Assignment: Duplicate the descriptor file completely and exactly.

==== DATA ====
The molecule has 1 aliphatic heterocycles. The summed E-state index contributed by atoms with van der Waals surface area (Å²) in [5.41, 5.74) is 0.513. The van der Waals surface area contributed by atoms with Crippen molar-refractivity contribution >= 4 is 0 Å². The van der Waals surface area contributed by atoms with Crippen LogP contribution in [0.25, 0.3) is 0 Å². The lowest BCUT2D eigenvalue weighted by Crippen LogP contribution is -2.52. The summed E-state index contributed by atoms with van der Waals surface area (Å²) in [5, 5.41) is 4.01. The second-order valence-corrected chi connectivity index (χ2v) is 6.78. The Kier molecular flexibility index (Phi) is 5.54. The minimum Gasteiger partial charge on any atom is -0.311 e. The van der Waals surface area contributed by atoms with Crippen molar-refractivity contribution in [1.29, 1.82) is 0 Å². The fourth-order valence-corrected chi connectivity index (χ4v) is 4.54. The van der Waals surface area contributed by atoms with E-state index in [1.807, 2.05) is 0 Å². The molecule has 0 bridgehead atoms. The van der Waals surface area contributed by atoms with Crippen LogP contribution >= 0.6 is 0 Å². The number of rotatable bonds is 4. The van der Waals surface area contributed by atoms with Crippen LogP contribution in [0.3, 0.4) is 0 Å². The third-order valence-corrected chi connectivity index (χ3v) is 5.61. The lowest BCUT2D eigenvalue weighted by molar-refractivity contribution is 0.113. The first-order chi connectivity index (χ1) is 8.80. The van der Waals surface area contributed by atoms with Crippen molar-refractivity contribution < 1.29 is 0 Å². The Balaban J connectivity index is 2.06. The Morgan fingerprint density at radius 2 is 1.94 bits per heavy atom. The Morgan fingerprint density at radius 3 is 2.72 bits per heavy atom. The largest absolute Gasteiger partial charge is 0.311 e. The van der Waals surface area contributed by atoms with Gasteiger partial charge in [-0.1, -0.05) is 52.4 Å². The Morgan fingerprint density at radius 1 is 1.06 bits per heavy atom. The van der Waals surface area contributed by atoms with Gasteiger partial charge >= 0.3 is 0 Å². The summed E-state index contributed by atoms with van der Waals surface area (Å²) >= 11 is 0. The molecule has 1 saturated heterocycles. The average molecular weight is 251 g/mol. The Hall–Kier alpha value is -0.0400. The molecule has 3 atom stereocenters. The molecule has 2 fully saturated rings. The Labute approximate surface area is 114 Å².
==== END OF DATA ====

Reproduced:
The molecule has 1 aliphatic heterocycles. The summed E-state index contributed by atoms with van der Waals surface area (Å²) in [5.41, 5.74) is 0.513. The van der Waals surface area contributed by atoms with Crippen molar-refractivity contribution >= 4 is 0 Å². The van der Waals surface area contributed by atoms with Crippen LogP contribution in [0.25, 0.3) is 0 Å². The lowest BCUT2D eigenvalue weighted by Crippen LogP contribution is -2.52. The summed E-state index contributed by atoms with van der Waals surface area (Å²) in [5, 5.41) is 4.01. The second-order valence-corrected chi connectivity index (χ2v) is 6.78. The Kier molecular flexibility index (Phi) is 5.54. The minimum Gasteiger partial charge on any atom is -0.311 e. The van der Waals surface area contributed by atoms with Crippen molar-refractivity contribution in [1.29, 1.82) is 0 Å². The fourth-order valence-corrected chi connectivity index (χ4v) is 4.54. The van der Waals surface area contributed by atoms with E-state index in [1.807, 2.05) is 0 Å². The molecule has 0 bridgehead atoms. The van der Waals surface area contributed by atoms with Crippen LogP contribution >= 0.6 is 0 Å². The number of rotatable bonds is 4. The van der Waals surface area contributed by atoms with Crippen LogP contribution in [0.3, 0.4) is 0 Å². The third-order valence-corrected chi connectivity index (χ3v) is 5.61. The lowest BCUT2D eigenvalue weighted by molar-refractivity contribution is 0.113. The first-order chi connectivity index (χ1) is 8.80. The van der Waals surface area contributed by atoms with Crippen molar-refractivity contribution < 1.29 is 0 Å². The Balaban J connectivity index is 2.06. The Morgan fingerprint density at radius 2 is 1.94 bits per heavy atom. The Morgan fingerprint density at radius 3 is 2.72 bits per heavy atom. The largest absolute Gasteiger partial charge is 0.311 e. The van der Waals surface area contributed by atoms with Gasteiger partial charge in [-0.1, -0.05) is 52.4 Å². The Morgan fingerprint density at radius 1 is 1.06 bits per heavy atom. The van der Waals surface area contributed by atoms with Gasteiger partial charge >= 0.3 is 0 Å². The summed E-state index contributed by atoms with van der Waals surface area (Å²) >= 11 is 0. The molecule has 1 saturated heterocycles. The average molecular weight is 251 g/mol. The Hall–Kier alpha value is -0.0400. The molecule has 3 atom stereocenters. The molecule has 2 fully saturated rings. The Labute approximate surface area is 114 Å².